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Course Slope & Ratings

Tee Box Yardage Rating Slope
Blue 3,223 36.4 138
White 3,000 35.1 131
Gold 3,521 38.0 142
Red 2,629 36.5 130

Course Information

Course Architect:
Jack Nicklaus
Greens Type:
Greens Condition
Greens Difficulty
Beware of water on 6 holes and the 26 sand traps.

Texas Outside Rating

Overall Rating:
7.5 out of 10
Fun to Play:
Front Nine Rating:
Back Nine Rating:


Approximate Weekend
$125.00 to $250.00

The service is excellent and the practice facilities and pro shop are very good. The GPS is fantastic - it talks to you as it is providing tips and a fly over from the tee to the green.



Here's How Texas Outside Determines the Scorecard Rating

The Texas Outside rating scale ranges from 1 to 10 – a perfect 10 course would be something like this:  links along a cliff overlooking the Pacific ocean and bordered by tall trees; lush fairways on rolling hills with lots of natural hazards; water (which is crystal clear) on most of the holes; immaculate greens (but they are undulating and tough); lots of variety and character (each hole is completely different and includes blind shots, elevation changes, doglegs, and significant challenges); perfectly manicured traps with the whitest and prettiest sand you’ve ever seen; a nice club house with great food and a 19th hole; a GPS; plenty of beverage carts or your own cooler and ice; and it only costs $40 bucks! What this means is that you probably won’t find any 10s in Texas – try Cabo San Lucas, Pebble Beach, or some of the Hawaii courses! 
Texas Outside rates courses on the following:

  • Beauty – tall trees, rolling hills, beautiful houses, waterfalls, and similar stuff would score high; a 1 would be flat, bushes or cactus instead of trees, and some grass but mostly weeds
  • Difficulty – a straight, 300 yard par 4 with no traps or hazards, no out of bounds or water would probably get a 1; if it is a 460 yard par 4 over two ravines, with water along one side, natural hazards on the other, strategically placed traps or that dreaded tree right in the middle of the fairway, we are talking a 10.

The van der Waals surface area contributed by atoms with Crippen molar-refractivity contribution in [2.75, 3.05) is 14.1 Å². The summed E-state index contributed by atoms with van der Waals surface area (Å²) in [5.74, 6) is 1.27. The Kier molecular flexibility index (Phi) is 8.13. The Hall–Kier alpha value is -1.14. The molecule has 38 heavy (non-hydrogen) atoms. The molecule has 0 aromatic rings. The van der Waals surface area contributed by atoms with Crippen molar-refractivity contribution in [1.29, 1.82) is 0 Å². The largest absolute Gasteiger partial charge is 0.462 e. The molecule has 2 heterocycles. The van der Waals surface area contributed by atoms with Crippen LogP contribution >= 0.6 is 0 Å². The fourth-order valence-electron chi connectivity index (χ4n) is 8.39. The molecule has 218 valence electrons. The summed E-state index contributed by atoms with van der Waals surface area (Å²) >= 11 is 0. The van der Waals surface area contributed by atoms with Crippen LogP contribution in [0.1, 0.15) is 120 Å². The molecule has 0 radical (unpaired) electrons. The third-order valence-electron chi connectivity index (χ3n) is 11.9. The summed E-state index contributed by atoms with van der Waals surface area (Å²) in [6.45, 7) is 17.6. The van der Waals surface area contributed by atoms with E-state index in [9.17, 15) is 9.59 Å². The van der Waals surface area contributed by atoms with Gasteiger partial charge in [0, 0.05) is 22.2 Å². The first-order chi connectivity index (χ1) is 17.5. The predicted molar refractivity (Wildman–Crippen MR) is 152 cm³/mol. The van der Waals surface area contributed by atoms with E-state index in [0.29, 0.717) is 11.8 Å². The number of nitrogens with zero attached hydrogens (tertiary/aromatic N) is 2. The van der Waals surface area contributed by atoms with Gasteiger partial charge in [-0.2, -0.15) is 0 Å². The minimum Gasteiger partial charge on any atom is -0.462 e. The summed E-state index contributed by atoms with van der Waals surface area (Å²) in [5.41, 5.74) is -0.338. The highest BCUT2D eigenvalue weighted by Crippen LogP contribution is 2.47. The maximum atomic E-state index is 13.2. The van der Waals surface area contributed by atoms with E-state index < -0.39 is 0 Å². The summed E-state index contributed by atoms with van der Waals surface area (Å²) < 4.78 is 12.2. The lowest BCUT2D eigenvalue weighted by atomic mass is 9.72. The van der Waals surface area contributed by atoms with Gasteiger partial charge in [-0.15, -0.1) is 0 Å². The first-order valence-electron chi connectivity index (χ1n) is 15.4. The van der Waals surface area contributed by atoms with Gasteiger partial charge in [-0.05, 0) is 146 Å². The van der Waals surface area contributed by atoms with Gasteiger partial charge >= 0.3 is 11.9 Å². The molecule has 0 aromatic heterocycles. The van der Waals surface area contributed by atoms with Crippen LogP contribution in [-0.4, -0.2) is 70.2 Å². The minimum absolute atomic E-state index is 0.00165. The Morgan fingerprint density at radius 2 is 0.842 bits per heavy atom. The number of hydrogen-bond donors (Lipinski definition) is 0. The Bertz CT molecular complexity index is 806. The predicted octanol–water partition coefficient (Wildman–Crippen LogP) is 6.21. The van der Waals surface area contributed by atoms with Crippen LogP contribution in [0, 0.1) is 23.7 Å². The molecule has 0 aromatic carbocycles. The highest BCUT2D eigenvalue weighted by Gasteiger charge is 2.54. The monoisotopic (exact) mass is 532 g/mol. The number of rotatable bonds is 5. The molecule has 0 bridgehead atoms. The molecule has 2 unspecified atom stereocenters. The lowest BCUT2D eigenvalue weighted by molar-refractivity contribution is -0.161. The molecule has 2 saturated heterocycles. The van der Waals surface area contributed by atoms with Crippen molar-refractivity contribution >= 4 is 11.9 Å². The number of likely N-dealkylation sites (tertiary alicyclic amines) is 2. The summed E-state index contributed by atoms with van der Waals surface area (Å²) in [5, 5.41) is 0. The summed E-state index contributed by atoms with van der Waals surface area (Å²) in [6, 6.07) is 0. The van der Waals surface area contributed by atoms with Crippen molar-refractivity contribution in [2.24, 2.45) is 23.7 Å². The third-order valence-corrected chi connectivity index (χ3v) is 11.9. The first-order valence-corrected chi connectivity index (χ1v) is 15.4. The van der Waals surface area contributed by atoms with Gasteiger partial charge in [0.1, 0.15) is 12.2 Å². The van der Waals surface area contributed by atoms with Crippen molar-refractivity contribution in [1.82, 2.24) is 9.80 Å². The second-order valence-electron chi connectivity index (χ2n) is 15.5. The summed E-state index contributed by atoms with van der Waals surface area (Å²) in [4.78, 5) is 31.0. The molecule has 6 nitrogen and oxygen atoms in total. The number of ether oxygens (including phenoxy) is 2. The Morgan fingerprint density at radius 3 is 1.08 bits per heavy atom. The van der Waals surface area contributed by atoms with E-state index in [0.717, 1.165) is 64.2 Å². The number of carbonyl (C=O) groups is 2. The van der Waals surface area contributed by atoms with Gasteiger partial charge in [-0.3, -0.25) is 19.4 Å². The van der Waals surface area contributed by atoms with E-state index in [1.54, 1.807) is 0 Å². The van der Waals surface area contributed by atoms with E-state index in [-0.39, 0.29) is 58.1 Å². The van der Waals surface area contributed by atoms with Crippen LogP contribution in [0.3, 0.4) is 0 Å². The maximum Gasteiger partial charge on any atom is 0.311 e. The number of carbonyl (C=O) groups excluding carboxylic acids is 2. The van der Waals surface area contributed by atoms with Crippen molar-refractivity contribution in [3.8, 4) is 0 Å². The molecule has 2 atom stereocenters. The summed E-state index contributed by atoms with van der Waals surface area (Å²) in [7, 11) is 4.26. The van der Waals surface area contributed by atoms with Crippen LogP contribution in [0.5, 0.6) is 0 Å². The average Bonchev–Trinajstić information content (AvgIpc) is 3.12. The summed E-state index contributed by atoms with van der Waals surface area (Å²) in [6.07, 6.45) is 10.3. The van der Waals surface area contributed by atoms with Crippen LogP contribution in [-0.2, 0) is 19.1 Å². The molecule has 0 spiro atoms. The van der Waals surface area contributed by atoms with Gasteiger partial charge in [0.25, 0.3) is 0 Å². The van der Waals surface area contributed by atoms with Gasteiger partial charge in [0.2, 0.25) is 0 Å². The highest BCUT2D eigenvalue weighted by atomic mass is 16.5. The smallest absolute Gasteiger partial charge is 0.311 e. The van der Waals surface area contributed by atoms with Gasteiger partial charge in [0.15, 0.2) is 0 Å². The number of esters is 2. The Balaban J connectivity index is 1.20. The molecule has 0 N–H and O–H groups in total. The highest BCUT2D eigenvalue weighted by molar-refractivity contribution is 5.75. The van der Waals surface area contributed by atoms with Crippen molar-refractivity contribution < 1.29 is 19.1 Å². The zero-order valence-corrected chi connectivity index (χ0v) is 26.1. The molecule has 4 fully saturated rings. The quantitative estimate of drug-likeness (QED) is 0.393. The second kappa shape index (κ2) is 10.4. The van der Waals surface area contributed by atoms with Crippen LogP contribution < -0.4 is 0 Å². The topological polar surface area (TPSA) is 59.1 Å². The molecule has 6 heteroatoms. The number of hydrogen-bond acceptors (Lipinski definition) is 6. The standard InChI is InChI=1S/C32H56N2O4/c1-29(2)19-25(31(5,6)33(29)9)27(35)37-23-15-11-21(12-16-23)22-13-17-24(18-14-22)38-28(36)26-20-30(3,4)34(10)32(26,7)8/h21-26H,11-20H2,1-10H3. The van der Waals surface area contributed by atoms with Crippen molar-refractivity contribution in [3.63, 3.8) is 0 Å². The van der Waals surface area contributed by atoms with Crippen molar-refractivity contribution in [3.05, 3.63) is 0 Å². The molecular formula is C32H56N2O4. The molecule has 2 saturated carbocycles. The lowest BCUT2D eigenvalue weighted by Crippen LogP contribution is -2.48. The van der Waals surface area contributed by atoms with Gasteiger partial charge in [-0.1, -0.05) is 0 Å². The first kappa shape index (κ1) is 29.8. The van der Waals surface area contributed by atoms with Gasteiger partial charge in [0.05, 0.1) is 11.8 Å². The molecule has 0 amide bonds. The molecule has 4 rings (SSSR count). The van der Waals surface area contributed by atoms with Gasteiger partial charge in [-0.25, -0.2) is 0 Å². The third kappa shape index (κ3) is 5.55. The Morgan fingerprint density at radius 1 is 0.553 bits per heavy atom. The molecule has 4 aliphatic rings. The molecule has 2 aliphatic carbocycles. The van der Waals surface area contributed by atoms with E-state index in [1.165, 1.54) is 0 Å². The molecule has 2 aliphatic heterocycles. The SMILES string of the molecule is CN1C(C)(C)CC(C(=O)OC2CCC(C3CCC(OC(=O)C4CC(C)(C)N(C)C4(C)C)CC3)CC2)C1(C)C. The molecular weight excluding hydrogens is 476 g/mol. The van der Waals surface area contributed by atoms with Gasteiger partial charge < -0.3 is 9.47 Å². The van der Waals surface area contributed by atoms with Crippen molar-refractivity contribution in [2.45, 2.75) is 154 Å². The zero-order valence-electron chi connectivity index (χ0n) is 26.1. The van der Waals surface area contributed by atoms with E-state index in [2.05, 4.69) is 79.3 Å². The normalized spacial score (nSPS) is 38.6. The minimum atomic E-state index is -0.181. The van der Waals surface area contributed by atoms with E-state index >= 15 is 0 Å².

• Variety – what would you give a course where all the holes looked and played exactly the same (“I thought we just played that hole!”); were side-by-side, which is good for finding or dodging other people’s balls, but not much fun; and you can see the flag from every tee box?  That’s right, it gets a 1.
  • Fun Scale – a 10 is where you walk off the course and say “now that was fun” and you can’t wait to get back, or you immediately turn around and play another 18 holes
  • Value – a 5 is $50 to $60, a 10 is $20 to $30, and 1 is $200 or so – of course all of this is dependent upon how you liked the course.  For example, if a run down, boring municipal course, with six players on each hole was only $10; it would still get a value rating of 1.
  • Condition – this one’s pretty easy – what condition are the fairways. A 10 commands very lush perfectly manicured fairways, compared to a 1, which has fire ants, weeds, and more dirt than grass!
  • Condition of Greens and Difficulty – very hard to read greens with lots of undulation and tough pin placement, rate very high on the difficulty scale.  Condition is self-explanatory.  

All of the above determines the overall score for the golf course.  In other words, we like courses that are pretty, fun, very challenging with a lot of variety, and fairways and greens in excellent condition – all for $40.  We also tend to play the courses that are affordable for the masses, which means in the $30 to $80 range. We rate hard and we haven’t found a 10 in Texas yet – don’t worry we haven’t given up and we’re still looking.